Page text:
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Clostridium Infection in Mother and Infant

Am J Dis Child. 1980;134(12):1175-1176. doi:10.1001/archpedi.1980.02130240055018.
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Clostridium infections in newborns, excluding neonatal tetanus, are rarely reported.1-7 The case described here is of special interest because both the mother and infant had classic, symptomatic Clostridium septicemia and both recovered.

Report of a Case.—A 19-hour-old, 3,080-g, female infant was transferred to North Carolina Memorial Hospital (NCMH) because of jaundice, dark urine, and maternal fever. The infant had been delivered by emergency cesarean section for fetal distress of a 25-year-old, O-positive, primagravida after an uncomplicated term pregnancy. An amniotomy performed 2½ hours prior to delivery had yielded clear fluid. Apgar scores were 6 and 5 at one and five minutes, respectively, after birth. Initial tachypnea and grunting had resolved by 1 hour of age. At 12 hours of age, the infant was jaundiced and passing dark urine. Her total serum bilirubin level was 10 mg/dL (direct bilirubin level, 1.0 mg/dL), and hematocrit value 49%. Cord, throat, stool,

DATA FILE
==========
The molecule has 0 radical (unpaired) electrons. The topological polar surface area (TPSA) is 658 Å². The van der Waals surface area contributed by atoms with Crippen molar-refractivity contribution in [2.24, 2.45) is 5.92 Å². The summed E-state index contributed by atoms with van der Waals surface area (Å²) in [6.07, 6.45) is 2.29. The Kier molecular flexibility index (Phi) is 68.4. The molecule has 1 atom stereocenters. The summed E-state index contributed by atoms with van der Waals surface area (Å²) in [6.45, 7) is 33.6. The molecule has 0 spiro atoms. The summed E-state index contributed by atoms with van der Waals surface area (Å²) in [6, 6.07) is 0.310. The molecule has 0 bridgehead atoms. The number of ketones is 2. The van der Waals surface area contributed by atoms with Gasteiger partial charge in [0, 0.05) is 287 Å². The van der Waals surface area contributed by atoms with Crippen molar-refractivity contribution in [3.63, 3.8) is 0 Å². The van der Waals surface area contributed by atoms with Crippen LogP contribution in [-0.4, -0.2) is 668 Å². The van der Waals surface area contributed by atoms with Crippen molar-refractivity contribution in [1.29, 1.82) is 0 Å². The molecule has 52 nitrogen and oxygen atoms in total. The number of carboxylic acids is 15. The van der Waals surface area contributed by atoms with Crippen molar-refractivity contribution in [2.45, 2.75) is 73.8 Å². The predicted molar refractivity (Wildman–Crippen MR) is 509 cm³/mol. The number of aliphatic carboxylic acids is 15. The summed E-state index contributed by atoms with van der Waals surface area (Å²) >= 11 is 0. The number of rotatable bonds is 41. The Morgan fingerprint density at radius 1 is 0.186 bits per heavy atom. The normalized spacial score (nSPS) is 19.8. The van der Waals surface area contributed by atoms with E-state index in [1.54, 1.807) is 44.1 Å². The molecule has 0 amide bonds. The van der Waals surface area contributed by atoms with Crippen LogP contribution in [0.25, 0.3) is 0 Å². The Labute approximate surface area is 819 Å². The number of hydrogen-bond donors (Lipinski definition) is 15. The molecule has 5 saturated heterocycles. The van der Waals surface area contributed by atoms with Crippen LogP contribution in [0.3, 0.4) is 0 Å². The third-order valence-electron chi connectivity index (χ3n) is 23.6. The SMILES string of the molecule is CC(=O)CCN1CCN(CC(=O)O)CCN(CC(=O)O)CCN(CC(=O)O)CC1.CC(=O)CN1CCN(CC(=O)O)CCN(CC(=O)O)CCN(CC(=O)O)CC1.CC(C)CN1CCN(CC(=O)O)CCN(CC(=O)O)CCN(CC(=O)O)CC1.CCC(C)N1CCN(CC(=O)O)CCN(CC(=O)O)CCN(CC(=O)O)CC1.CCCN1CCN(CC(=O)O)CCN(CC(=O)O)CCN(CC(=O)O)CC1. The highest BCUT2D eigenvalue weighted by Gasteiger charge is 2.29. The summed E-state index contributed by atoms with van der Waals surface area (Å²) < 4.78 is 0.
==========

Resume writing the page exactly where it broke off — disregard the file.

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The American Medical Association is accredited by the Accreditation Council for Continuing Medical Education to provide continuing medical education for physicians. The AMA designates this journal-based CME activity for a maximum of 1 AMA PRA Category 1 CreditTM per course. Physicians should claim only the credit commensurate with the extent of their participation in the activity. Physicians who complete the CME course and score at least 80% correct on the quiz are eligible for AMA PRA Category 1 CreditTM.
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